I made my first house portrait in 1986 – 30 years ago, and I’m still doing it so it must be an addiction. I’ve always thought of these architectural studies in miniature as a kind of visual pun – an intimate portrait made from the very same material as its subject – which gives a curiously tangible feel to the likeness.
I recently had the pleasure of making this portrait of a house built in the characteristic Moffat stonework of its area in Scotland – one man’s childhood home. The commission was to make the portrait ‘as it was one summer in the 60’s’ and I aimed to capture the telling detail that makes a good likeness, but also somehow to catch an atmosphere from memories of happy days. I worked from photographs and descriptions – and very much enjoyed hearing the stories and finding out the details that gave me a strong idea of the house’s feeling. When it was done, he said:
I am very pleased indeed… It is perfect. You caught the grey stone brilliantly, and I love the honeysuckle and the rest… – how well you caught the colour and detail.
About this photograph, he wrote:
I think the portrait looks even better in real life. I am so glad I asked you to do it. I love the colours and tones, and the way it looks welcoming and occupied.
and that the portrait is ‘now on show in a room that contains many of the things it once contained’, which I think shows how a portrait can become very closely identified with its subject. The success of a commission for me depends on this identification, where the portrait becomes a palimpsest, taking on qualities and characteristics of the house itself, and containing within its material form much more than appears on the surface.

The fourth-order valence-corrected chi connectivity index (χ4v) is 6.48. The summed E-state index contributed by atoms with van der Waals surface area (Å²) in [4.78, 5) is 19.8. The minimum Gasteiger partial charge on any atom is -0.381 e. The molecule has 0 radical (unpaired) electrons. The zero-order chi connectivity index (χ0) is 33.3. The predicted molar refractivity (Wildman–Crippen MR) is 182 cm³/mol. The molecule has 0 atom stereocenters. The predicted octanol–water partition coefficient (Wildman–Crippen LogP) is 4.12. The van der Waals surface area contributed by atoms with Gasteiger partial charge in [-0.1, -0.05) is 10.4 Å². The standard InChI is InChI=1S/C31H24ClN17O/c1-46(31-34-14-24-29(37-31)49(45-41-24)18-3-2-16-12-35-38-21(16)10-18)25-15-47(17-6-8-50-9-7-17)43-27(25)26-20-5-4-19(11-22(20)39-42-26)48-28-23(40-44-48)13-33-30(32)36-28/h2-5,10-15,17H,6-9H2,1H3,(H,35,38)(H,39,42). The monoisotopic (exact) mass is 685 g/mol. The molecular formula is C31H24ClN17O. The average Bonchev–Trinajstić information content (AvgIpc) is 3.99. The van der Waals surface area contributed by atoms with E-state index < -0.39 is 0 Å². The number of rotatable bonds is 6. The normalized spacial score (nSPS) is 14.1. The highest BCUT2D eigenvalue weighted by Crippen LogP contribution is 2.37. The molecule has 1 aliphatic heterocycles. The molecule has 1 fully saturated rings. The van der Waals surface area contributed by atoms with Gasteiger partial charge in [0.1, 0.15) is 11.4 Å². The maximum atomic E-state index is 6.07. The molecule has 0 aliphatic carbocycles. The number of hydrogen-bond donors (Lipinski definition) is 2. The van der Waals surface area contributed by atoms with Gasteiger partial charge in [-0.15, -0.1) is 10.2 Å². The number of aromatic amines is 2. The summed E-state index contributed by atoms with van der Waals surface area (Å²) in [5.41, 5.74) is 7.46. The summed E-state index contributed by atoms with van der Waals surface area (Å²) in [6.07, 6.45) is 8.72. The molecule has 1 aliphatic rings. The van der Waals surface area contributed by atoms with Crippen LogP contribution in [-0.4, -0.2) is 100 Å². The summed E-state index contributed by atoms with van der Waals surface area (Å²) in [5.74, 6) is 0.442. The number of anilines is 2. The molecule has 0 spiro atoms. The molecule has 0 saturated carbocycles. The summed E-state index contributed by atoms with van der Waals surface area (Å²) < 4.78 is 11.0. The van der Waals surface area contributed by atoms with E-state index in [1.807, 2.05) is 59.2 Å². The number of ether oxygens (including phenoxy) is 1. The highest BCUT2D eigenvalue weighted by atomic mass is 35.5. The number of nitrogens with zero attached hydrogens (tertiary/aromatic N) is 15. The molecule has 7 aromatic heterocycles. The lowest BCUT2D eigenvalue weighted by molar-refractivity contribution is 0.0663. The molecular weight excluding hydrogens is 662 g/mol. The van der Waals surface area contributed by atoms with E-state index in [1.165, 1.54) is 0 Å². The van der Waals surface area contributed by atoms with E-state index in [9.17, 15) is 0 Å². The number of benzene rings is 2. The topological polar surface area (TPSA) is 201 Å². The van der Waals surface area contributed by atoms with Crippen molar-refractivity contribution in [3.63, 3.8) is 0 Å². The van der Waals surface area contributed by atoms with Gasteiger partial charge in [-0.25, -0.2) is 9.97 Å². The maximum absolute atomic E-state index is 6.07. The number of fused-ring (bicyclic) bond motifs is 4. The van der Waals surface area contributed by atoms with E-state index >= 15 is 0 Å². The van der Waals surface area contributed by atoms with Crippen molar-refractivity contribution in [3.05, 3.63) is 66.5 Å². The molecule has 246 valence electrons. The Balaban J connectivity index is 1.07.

I also heard recently about this portrait of a traditional Hebridean blackhouse that I made years ago:
Many many years ago I commissioned you to do a little replica of my parents-in-law’s house. The result was exquisite and to this day it remains one of my mother-in-law’s most favourite possessions.
This lasting quality, how the portrait gives lasting pleasure and contains such significance is one of the real joys of the work to me. I’ve just set up a new website, to show a portfolio of some of my favourite past commissions and also to show how the commissioning process works. As one-off original signed artworks, these architectural portraits in miniature are surprisingly affordable; they start at £300. If you have a beloved building you think might make a good subject, send me a photo and I’ll give you a quote.
For more information, see Architectural reliefs & house portraits
Potters’ Yard house portraits is at http://www.pottersyardhouseportraits.com